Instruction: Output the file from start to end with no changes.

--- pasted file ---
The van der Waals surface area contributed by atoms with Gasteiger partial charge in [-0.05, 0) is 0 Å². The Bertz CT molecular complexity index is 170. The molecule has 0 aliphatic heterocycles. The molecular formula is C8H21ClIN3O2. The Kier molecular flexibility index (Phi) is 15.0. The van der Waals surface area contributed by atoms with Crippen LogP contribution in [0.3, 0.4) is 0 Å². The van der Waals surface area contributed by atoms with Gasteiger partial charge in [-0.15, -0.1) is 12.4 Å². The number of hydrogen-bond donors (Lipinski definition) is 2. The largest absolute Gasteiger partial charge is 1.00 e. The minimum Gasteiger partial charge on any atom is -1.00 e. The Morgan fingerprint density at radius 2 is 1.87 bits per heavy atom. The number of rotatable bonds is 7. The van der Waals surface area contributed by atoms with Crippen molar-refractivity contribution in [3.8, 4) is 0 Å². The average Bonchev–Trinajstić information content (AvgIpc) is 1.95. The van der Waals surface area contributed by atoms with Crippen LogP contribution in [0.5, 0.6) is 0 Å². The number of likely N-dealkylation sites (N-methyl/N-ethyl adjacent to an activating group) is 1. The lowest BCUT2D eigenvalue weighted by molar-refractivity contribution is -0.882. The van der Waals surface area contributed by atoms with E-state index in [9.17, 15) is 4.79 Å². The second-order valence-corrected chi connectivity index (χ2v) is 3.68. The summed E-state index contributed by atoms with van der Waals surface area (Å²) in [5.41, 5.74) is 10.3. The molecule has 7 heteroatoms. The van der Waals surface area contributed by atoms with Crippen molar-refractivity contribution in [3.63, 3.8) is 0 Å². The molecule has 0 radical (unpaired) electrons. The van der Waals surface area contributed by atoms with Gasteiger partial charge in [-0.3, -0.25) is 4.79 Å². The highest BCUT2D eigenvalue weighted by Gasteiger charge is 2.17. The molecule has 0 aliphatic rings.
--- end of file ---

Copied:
The van der Waals surface area contributed by atoms with Gasteiger partial charge in [-0.05, 0) is 0 Å². The Bertz CT molecular complexity index is 170. The molecule has 0 aliphatic heterocycles. The molecular formula is C8H21ClIN3O2. The Kier molecular flexibility index (Phi) is 15.0. The van der Waals surface area contributed by atoms with Crippen LogP contribution in [0.3, 0.4) is 0 Å². The van der Waals surface area contributed by atoms with Gasteiger partial charge in [-0.15, -0.1) is 12.4 Å². The number of hydrogen-bond donors (Lipinski definition) is 2. The largest absolute Gasteiger partial charge is 1.00 e. The minimum Gasteiger partial charge on any atom is -1.00 e. The Morgan fingerprint density at radius 2 is 1.87 bits per heavy atom. The number of rotatable bonds is 7. The van der Waals surface area contributed by atoms with Crippen molar-refractivity contribution in [3.8, 4) is 0 Å². The average Bonchev–Trinajstić information content (AvgIpc) is 1.95. The van der Waals surface area contributed by atoms with Crippen LogP contribution in [0.5, 0.6) is 0 Å². The number of likely N-dealkylation sites (N-methyl/N-ethyl adjacent to an activating group) is 1. The lowest BCUT2D eigenvalue weighted by molar-refractivity contribution is -0.882. The van der Waals surface area contributed by atoms with E-state index in [9.17, 15) is 4.79 Å². The second-order valence-corrected chi connectivity index (χ2v) is 3.68. The summed E-state index contributed by atoms with van der Waals surface area (Å²) in [5.41, 5.74) is 10.3. The molecule has 7 heteroatoms. The van der Waals surface area contributed by atoms with Crippen molar-refractivity contribution in [3.63, 3.8) is 0 Å². The molecule has 0 radical (unpaired) electrons. The van der Waals surface area contributed by atoms with Gasteiger partial charge in [-0.3, -0.25) is 4.79 Å². The highest BCUT2D eigenvalue weighted by Gasteiger charge is 2.17. The molecule has 0 aliphatic rings.